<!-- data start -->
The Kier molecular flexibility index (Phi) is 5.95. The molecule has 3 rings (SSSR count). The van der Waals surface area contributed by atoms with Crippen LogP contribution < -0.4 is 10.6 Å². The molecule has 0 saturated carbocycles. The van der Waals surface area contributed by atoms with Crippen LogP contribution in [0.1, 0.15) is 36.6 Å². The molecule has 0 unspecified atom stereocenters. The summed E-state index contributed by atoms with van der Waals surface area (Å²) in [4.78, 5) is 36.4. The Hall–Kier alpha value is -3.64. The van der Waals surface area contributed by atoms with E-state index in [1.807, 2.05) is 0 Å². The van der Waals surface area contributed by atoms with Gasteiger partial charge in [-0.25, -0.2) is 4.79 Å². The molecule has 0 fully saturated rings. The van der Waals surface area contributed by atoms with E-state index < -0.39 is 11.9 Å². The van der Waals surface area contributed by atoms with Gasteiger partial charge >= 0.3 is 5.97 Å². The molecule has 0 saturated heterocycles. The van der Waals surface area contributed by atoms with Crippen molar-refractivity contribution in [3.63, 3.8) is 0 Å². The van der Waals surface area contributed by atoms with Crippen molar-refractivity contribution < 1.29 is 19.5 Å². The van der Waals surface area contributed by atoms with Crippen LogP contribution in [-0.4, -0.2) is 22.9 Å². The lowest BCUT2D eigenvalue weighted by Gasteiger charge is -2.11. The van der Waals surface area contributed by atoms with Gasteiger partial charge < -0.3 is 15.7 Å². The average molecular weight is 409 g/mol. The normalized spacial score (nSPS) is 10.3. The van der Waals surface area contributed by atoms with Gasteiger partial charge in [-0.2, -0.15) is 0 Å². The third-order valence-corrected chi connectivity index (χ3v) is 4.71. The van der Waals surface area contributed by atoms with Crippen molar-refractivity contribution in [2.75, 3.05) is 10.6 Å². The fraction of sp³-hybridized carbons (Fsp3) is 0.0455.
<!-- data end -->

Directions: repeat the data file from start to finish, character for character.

The Kier molecular flexibility index (Phi) is 5.95. The molecule has 3 rings (SSSR count). The van der Waals surface area contributed by atoms with Crippen LogP contribution < -0.4 is 10.6 Å². The molecule has 0 saturated carbocycles. The van der Waals surface area contributed by atoms with Crippen LogP contribution in [0.1, 0.15) is 36.6 Å². The molecule has 0 unspecified atom stereocenters. The summed E-state index contributed by atoms with van der Waals surface area (Å²) in [4.78, 5) is 36.4. The Hall–Kier alpha value is -3.64. The van der Waals surface area contributed by atoms with E-state index in [1.807, 2.05) is 0 Å². The van der Waals surface area contributed by atoms with Gasteiger partial charge in [-0.25, -0.2) is 4.79 Å². The molecule has 0 fully saturated rings. The van der Waals surface area contributed by atoms with E-state index < -0.39 is 11.9 Å². The van der Waals surface area contributed by atoms with Gasteiger partial charge >= 0.3 is 5.97 Å². The molecule has 0 saturated heterocycles. The van der Waals surface area contributed by atoms with Crippen molar-refractivity contribution in [3.63, 3.8) is 0 Å². The van der Waals surface area contributed by atoms with Crippen molar-refractivity contribution < 1.29 is 19.5 Å². The van der Waals surface area contributed by atoms with Crippen LogP contribution in [-0.4, -0.2) is 22.9 Å². The lowest BCUT2D eigenvalue weighted by Gasteiger charge is -2.11. The van der Waals surface area contributed by atoms with Gasteiger partial charge < -0.3 is 15.7 Å². The average molecular weight is 409 g/mol. The normalized spacial score (nSPS) is 10.3. The van der Waals surface area contributed by atoms with Gasteiger partial charge in [-0.2, -0.15) is 0 Å². The third-order valence-corrected chi connectivity index (χ3v) is 4.71. The van der Waals surface area contributed by atoms with Crippen molar-refractivity contribution in [2.75, 3.05) is 10.6 Å². The fraction of sp³-hybridized carbons (Fsp3) is 0.0455.